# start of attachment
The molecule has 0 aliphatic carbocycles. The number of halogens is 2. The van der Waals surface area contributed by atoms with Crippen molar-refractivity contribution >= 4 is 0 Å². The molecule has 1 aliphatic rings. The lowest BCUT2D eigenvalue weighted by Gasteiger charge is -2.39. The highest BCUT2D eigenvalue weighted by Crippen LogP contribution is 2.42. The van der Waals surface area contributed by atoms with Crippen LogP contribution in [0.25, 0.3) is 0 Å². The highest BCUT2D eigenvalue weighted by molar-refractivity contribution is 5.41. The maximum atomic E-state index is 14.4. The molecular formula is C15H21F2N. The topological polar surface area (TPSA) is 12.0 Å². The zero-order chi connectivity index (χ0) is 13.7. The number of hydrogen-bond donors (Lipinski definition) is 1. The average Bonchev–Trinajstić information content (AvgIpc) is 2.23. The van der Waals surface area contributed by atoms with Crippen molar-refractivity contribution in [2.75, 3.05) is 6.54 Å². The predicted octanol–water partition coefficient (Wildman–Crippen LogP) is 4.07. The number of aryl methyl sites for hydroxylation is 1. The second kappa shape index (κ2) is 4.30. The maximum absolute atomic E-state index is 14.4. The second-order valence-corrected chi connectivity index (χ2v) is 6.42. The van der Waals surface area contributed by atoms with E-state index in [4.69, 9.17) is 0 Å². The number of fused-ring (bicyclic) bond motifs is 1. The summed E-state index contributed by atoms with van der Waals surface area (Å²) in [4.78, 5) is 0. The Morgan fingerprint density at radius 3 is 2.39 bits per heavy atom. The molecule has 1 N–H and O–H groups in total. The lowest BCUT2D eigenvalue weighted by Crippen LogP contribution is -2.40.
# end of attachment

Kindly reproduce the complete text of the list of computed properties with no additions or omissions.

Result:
The molecule has 0 aliphatic carbocycles. The number of halogens is 2. The van der Waals surface area contributed by atoms with Crippen molar-refractivity contribution >= 4 is 0 Å². The molecule has 1 aliphatic rings. The lowest BCUT2D eigenvalue weighted by Gasteiger charge is -2.39. The highest BCUT2D eigenvalue weighted by Crippen LogP contribution is 2.42. The van der Waals surface area contributed by atoms with Crippen LogP contribution in [0.25, 0.3) is 0 Å². The highest BCUT2D eigenvalue weighted by molar-refractivity contribution is 5.41. The maximum atomic E-state index is 14.4. The molecular formula is C15H21F2N. The topological polar surface area (TPSA) is 12.0 Å². The zero-order chi connectivity index (χ0) is 13.7. The number of hydrogen-bond donors (Lipinski definition) is 1. The average Bonchev–Trinajstić information content (AvgIpc) is 2.23. The van der Waals surface area contributed by atoms with Crippen molar-refractivity contribution in [2.75, 3.05) is 6.54 Å². The predicted octanol–water partition coefficient (Wildman–Crippen LogP) is 4.07. The number of aryl methyl sites for hydroxylation is 1. The second kappa shape index (κ2) is 4.30. The maximum absolute atomic E-state index is 14.4. The second-order valence-corrected chi connectivity index (χ2v) is 6.42. The van der Waals surface area contributed by atoms with E-state index in [4.69, 9.17) is 0 Å². The number of fused-ring (bicyclic) bond motifs is 1. The summed E-state index contributed by atoms with van der Waals surface area (Å²) in [4.78, 5) is 0. The Morgan fingerprint density at radius 3 is 2.39 bits per heavy atom. The molecule has 1 N–H and O–H groups in total. The lowest BCUT2D eigenvalue weighted by Crippen LogP contribution is -2.40.